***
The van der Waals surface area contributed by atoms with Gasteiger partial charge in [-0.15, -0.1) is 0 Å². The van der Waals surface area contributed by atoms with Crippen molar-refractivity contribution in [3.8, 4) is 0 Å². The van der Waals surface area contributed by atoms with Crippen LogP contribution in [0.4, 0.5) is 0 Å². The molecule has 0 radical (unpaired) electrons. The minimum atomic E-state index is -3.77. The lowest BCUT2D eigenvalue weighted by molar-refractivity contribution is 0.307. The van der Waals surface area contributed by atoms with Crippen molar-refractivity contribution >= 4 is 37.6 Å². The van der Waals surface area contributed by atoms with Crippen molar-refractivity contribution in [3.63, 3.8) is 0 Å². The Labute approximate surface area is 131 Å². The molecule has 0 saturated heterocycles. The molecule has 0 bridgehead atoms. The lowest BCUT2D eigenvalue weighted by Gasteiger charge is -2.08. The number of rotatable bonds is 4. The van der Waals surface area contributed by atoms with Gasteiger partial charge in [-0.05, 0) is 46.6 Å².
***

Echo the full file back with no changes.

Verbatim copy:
The van der Waals surface area contributed by atoms with Gasteiger partial charge in [-0.15, -0.1) is 0 Å². The van der Waals surface area contributed by atoms with Crippen molar-refractivity contribution in [3.8, 4) is 0 Å². The van der Waals surface area contributed by atoms with Crippen LogP contribution in [0.4, 0.5) is 0 Å². The molecule has 0 radical (unpaired) electrons. The minimum atomic E-state index is -3.77. The lowest BCUT2D eigenvalue weighted by molar-refractivity contribution is 0.307. The van der Waals surface area contributed by atoms with Crippen molar-refractivity contribution >= 4 is 37.6 Å². The van der Waals surface area contributed by atoms with Crippen molar-refractivity contribution in [3.63, 3.8) is 0 Å². The Labute approximate surface area is 131 Å². The molecule has 0 saturated heterocycles. The molecule has 0 bridgehead atoms. The lowest BCUT2D eigenvalue weighted by Gasteiger charge is -2.08. The number of rotatable bonds is 4. The van der Waals surface area contributed by atoms with Gasteiger partial charge in [-0.05, 0) is 46.6 Å².